We could say the downtown has “good bones” but inexplicably, considering cruse ships, boats of pleasure that people pay money to get on, stop here on purpose to let those people off to wander about a city with houses on the verge of collapse. Not just in one “neighborhood” but all over there are dilapidated houses both grand and modest littering not just the downtown area, but the entire beachfront. Right in walking distance of a fine sand beach, houses are shut up, for sale, slanting into the soil or melting into nothing. On other other side of the island from the Strand District there is a seawall. Funny story about that. In 1900 there was a city full of rich partying people playing on the playa to celebrate the end of summer and return to managing the [formerly enslaved] people who worked for them. A beach-side row of resorts and grand residences lined the beach. Then, all of a sudden, without warning, except for the warnings given by people sending telegraphs warning of impending doom, the sea swept in and drowned between 6000-12000 people (I am wondering if this large range is not some inner dispute among the local historians about the 3/5th rule). When the area dried out, the much maligned Federal Government came in and in the manner of Big Government back then acted as one would expect Big Government back then to act. This was no New Orleans, after all, this was not an issue of the Twenty-First Century with our Modern ways Dear Reader, these were primitive times. There was no FEMA back then. No security with armored trucks to sweep in and shoot looters. No computers to crunch numbers to determine if salvaging a city could be paid for or if it would increase the national debt. Back in the olden days no 24/7 with hard-hitting journalism by journalists from journalism schools with degrees in reporting to shame the government into action as well as report the on the human interest stories from 6000-12000 people drowning.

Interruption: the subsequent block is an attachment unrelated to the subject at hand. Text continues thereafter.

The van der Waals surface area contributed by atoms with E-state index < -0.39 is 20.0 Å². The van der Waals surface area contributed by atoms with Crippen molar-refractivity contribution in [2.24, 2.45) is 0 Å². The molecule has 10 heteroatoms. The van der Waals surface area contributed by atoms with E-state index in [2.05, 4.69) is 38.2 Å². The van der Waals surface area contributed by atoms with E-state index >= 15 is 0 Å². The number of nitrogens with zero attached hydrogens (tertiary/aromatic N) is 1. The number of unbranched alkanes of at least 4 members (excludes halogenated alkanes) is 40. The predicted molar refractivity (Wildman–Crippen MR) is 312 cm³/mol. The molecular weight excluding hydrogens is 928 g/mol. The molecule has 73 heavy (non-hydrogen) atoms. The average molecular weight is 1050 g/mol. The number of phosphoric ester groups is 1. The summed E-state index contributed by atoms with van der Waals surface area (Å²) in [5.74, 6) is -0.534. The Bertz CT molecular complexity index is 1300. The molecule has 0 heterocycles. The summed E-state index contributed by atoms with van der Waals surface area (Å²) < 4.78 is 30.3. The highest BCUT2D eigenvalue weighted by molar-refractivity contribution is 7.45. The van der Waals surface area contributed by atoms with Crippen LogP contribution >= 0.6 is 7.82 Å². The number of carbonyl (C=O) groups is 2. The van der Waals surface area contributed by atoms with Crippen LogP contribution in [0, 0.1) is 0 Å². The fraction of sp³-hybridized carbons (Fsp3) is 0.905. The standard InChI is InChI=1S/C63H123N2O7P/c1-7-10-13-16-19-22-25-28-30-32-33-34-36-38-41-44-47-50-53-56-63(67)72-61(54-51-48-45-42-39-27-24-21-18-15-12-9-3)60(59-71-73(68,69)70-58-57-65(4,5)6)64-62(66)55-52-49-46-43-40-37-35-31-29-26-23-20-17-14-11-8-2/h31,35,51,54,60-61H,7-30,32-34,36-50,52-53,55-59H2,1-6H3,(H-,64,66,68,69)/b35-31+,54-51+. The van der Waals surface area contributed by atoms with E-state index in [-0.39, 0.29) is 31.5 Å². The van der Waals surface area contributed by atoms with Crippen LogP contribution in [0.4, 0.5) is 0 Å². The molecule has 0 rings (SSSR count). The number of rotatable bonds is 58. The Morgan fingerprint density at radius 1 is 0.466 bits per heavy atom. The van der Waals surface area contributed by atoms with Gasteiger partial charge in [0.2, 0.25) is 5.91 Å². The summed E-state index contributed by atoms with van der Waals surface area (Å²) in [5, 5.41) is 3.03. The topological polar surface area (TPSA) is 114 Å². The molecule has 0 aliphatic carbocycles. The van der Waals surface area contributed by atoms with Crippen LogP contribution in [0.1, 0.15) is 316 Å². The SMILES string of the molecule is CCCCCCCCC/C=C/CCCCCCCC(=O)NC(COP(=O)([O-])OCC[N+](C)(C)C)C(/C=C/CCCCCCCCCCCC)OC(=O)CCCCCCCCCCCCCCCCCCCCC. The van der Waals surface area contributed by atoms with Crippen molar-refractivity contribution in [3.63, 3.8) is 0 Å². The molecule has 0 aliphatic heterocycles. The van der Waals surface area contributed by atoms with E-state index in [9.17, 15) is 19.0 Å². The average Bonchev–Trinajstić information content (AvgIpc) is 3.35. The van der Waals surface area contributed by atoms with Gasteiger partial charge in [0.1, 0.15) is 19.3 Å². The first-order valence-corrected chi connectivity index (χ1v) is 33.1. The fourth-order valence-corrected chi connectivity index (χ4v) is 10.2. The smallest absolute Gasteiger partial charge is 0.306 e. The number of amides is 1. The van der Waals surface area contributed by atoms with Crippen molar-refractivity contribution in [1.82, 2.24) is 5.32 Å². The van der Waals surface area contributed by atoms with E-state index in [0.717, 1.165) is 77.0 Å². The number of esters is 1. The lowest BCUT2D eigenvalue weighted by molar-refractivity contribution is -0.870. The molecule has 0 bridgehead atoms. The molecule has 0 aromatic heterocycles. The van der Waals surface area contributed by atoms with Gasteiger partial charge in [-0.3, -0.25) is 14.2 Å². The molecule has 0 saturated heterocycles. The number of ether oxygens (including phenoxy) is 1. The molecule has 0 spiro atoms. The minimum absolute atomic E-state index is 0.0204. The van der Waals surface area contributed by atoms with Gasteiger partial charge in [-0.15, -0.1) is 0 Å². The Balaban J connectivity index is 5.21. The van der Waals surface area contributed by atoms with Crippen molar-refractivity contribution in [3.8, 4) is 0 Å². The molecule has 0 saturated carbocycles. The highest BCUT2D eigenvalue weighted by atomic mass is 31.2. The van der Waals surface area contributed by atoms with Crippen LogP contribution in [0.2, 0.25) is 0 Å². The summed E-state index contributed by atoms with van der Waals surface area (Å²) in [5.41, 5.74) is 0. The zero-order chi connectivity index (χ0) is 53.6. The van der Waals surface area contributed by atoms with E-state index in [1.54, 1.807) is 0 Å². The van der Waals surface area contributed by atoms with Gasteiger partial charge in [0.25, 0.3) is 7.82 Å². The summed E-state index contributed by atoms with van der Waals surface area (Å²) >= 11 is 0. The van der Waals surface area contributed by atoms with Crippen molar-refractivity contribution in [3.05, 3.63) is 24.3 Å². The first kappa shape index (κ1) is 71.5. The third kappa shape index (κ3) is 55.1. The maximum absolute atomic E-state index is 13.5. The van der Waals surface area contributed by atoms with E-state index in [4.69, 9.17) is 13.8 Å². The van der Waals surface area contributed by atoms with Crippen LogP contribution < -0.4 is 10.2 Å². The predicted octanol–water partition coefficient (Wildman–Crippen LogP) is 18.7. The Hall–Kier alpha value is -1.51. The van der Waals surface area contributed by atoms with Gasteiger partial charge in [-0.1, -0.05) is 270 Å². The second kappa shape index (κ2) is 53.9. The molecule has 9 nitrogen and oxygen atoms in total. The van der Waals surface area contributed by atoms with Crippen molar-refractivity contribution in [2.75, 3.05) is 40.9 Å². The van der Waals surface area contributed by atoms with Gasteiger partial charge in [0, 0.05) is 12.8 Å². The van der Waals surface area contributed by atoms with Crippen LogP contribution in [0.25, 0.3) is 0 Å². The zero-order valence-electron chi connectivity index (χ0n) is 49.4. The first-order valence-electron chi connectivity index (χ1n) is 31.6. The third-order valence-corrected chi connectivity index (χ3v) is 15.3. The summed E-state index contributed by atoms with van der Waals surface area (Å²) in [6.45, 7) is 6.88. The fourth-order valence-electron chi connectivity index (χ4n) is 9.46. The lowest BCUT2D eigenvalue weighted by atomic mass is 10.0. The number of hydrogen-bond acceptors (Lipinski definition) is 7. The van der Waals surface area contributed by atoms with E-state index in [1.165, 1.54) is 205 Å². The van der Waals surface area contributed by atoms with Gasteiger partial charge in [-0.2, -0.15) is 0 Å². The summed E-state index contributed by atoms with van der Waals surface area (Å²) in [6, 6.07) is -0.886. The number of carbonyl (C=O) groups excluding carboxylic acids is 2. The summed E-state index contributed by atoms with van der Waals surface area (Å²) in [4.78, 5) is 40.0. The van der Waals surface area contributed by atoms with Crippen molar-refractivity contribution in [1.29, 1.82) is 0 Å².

There was only what was really 19th century technology and 19th century America. The sort of nation that just finished digging the Panama Canal and building the largest railway system in the world.
Shovels, horses, wagons, maybe a steam shovel or two came to the beach. And the Army Corp of Engineers. Big Government manged, in but a few years, to raise much of Galveston by 17 feet. They also built a sea wall that runs for ten miles. Started this in 1904 and finished much of it by 1911 a few large blocks of stone commemorate the effort.
Again, after The Storm, houses were built and sprung up. Some large palaces, others nothing but shotgun shacks but all behind the sea wall and all in walking distance of the ocean.
“It wasn’t the cost of the house, it was the cost of the insurance, I did research and you had to have three different insurances… it added up to more than the house payment! And, you had to have all three…” She looked up thinking and started counting on her fingers. “There was fire and flood of course, and flood was really expensive, but there was another one…” Carlos, the little dog jumped about and she could not recall this third cost associated. Houses it seemed were being abandoned and left to rot since of late the insurance companies had refused coverage or otherwise raised the price to cover an eventual payout. This explained the Sheriff Had Power of Attorney signs posted on many of the buildings. The beach would go to waste since there was no way for average people to pay that cost and the location had become less attractive to today’s wealthy who can vacation anywhere they goddamn please thankyouvermuch and don’t have to in an area close to where they usually live. Between the lack of connectivity to Houston and the insurance companies, she and her husband settled in Houston in a suburb neither of them care for much in a place where the dogs roam free and the neighbors hide indoors.
Were there another path, were there an other spirit to the city, there may be considerations to cut down on the cost of insurance in some manner in order to allow full use of the city. In the meantime the houses will remain in the Power of Attorney of the sheriff and remain standing until the roofing materials finally give out. Another storm has overtaken the island, one that our current Big Government is powerless to repair. This condition seems not to change, no matter how many secret agents New York sends down there to propagandize the youth.
Editor’s Note: The writer of this forum received information by reading a few historical markers about town. Please learn more about Galveston on your own and if you have a chance, visit.